TOKYO (Reuters) - Japan’s ruling party vowed on Tuesday to defend the nation’s interests with “cool-headed and practical” diplomacy in an election manifesto that sought to portray a contrast with the hawkish rhetoric of its main opposition rivals.
The Democratic Party of Japan (DPJ) also reiterated its goal of phasing out nuclear power by the 2030s -- another policy where it differs with the Liberal Democratic Party (LDP), which advocates further debate before deciding on Japan’s energy mix.
While affirming their commitment to end deflation and achieve growth targets similar to those adopted by the LDP, the Democrats stopped short of prescribing a new inflation goal for the Bank of Japan or suggesting changes to central bank law.
The LDP, led by former Prime Minister Shinzo Abe, tops opinion polls with 22-25 percent of voters saying they will cast their ballots for the once-dominant party. That is about 10-15 points ahead of the Democrats, who have struggled to close the gap since Prime Minister Yoshihiko Noda called earlier this month for a snap election on December 16.
The Democrats swept to power in 2009 promising to change how the country is run after more than half a century of nearly non-stop LDP rule characterized by cozy ties between the powerful bureaucracy, big business and ruling party lawmakers. But support for the DPJ has plummeted since them due to policy flip-flops and internal bickering.
Abe, 58, has grabbed headlines with his calls for reversing a long decline in Japan’s defense spending and toughening Tokyo’s stance in a territorial row with Beijing over an island chain that Japan controls, but that both China and Taiwan claim.
The DPJ took a less confrontational line.
“To protect the people’s lives and assets is the most important role of the government. By combining ‘cool-headed diplomacy’ with ‘responsible defense’ and deepening the U.S.-Japan alliance, we will ensure defense,” its platform said.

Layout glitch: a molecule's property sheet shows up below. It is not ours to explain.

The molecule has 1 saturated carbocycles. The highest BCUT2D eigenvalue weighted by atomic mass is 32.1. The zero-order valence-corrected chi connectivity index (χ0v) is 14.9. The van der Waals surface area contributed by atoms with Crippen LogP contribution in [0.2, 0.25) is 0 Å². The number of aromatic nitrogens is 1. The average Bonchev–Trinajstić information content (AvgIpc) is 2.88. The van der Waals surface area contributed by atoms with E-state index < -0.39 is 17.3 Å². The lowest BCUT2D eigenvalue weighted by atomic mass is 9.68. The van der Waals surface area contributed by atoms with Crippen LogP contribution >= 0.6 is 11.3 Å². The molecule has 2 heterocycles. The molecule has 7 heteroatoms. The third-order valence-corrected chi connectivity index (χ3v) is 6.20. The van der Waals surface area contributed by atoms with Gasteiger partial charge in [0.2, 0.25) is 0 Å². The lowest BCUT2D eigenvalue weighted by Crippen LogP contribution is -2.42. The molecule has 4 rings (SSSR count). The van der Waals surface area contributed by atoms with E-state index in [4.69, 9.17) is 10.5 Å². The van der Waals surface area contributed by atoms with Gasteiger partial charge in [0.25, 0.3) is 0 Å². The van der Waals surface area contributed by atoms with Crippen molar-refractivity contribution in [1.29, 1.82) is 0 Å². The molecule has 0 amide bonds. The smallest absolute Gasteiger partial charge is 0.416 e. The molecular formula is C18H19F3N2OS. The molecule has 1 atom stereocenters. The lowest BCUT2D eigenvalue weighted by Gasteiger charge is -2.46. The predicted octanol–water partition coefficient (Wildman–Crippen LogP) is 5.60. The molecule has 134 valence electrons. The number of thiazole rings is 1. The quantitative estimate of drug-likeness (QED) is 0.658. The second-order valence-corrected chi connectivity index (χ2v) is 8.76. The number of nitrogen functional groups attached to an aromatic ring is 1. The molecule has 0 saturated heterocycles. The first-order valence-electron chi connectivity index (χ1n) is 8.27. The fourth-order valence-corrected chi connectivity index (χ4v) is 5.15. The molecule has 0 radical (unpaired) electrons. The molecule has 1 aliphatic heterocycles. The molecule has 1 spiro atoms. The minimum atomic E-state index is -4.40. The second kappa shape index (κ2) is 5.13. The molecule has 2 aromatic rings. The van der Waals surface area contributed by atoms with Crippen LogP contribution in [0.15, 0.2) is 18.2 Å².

The LDP has suggested posting Japanese personnel on the uninhabited islets to reassert Japan’s control, a step that Noda has warned risks further escalating tensions with China.
Sino-Japanese ties soured after the Japanese government bought the disputed East China Sea islets in September in an ill-fated effort to forestall a deeper crisis by scuppering an alternative plan floated by the nationalist Tokyo governor.
Seen in Beijing as a nationalization of private property, it sparked violent protests and a boycott of Japanese goods. Chinese ships were dispatched to patrol disputed waters.
The rocky, uninhabited islets, called Senkaku in Japan and Diaoyu in China, are located near rich fishing grounds and potentially huge oil and gas reserves.
Contrary to some speculation that Noda could make Japan’s possible participation in the U.S. led Trans-Pacific Partnership trade pact a leading campaign issue, the issue got buried in the fine print of its economic pledges - a reflection of internal opposition to Noda’s backing for joining the pact.
The document said that while the party would pursue the TPP and other trade agreements, it would be up to the government to make final decisions.
“In doing so, we will make sure to protect Japan’s agriculture, food safety and universal health-care system based on a premise to protect national interests.”
Those economic pledges included efforts to end deflation by the fiscal year starting April 2014 and achieving nominal economic growth of 3 percent a year on average in the years to 2020.
Abe and his party have adopted similar targets, but also called for “unlimited” monetary easing, adopting a 2 percent inflation target, double the existing one, and changes to the BOJ charter to broaden its policy brief to jobs and growth.
In a TV appearance on Sunday, Noda called Abe’s thinking “dangerous” and said it would undermine central bank independence if the government lays out its policy goals. The Democrats’ manifesto refrained from prescribing specific policies for the BOJ.
“The government and the Bank of Japan work together to do the utmost to beat deflation based on a joint statement they issued for the first time in October 2012.” it said.
Additional reporting by Kaori Kaneko; Editing by; Raju Gopalakrishnan